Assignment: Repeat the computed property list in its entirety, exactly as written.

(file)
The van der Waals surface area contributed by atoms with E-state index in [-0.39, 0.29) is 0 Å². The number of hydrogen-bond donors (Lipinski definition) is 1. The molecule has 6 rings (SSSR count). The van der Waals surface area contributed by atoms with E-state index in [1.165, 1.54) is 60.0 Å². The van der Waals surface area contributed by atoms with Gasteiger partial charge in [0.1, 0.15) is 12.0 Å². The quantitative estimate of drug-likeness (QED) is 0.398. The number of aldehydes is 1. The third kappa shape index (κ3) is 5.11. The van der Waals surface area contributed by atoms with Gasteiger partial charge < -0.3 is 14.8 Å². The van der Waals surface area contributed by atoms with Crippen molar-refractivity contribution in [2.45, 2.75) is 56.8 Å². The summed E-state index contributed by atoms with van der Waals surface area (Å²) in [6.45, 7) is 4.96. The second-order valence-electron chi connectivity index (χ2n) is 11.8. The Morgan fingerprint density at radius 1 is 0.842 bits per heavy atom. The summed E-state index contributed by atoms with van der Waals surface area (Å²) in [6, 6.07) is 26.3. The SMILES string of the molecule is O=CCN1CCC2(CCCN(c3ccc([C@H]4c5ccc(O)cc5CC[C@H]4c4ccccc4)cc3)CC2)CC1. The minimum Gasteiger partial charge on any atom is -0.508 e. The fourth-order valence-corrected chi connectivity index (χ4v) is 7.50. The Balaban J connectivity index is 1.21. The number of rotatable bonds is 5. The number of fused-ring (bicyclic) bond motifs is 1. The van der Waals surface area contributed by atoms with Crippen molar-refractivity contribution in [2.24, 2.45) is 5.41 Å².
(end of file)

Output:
The van der Waals surface area contributed by atoms with E-state index in [-0.39, 0.29) is 0 Å². The number of hydrogen-bond donors (Lipinski definition) is 1. The molecule has 6 rings (SSSR count). The van der Waals surface area contributed by atoms with E-state index in [1.165, 1.54) is 60.0 Å². The van der Waals surface area contributed by atoms with Gasteiger partial charge in [0.1, 0.15) is 12.0 Å². The quantitative estimate of drug-likeness (QED) is 0.398. The number of aldehydes is 1. The third kappa shape index (κ3) is 5.11. The van der Waals surface area contributed by atoms with Gasteiger partial charge < -0.3 is 14.8 Å². The van der Waals surface area contributed by atoms with Crippen molar-refractivity contribution in [2.45, 2.75) is 56.8 Å². The summed E-state index contributed by atoms with van der Waals surface area (Å²) in [6.45, 7) is 4.96. The second-order valence-electron chi connectivity index (χ2n) is 11.8. The Morgan fingerprint density at radius 1 is 0.842 bits per heavy atom. The summed E-state index contributed by atoms with van der Waals surface area (Å²) in [6, 6.07) is 26.3. The SMILES string of the molecule is O=CCN1CCC2(CCCN(c3ccc([C@H]4c5ccc(O)cc5CC[C@H]4c4ccccc4)cc3)CC2)CC1. The minimum Gasteiger partial charge on any atom is -0.508 e. The fourth-order valence-corrected chi connectivity index (χ4v) is 7.50. The Balaban J connectivity index is 1.21. The number of rotatable bonds is 5. The number of fused-ring (bicyclic) bond motifs is 1. The van der Waals surface area contributed by atoms with Crippen molar-refractivity contribution in [2.24, 2.45) is 5.41 Å².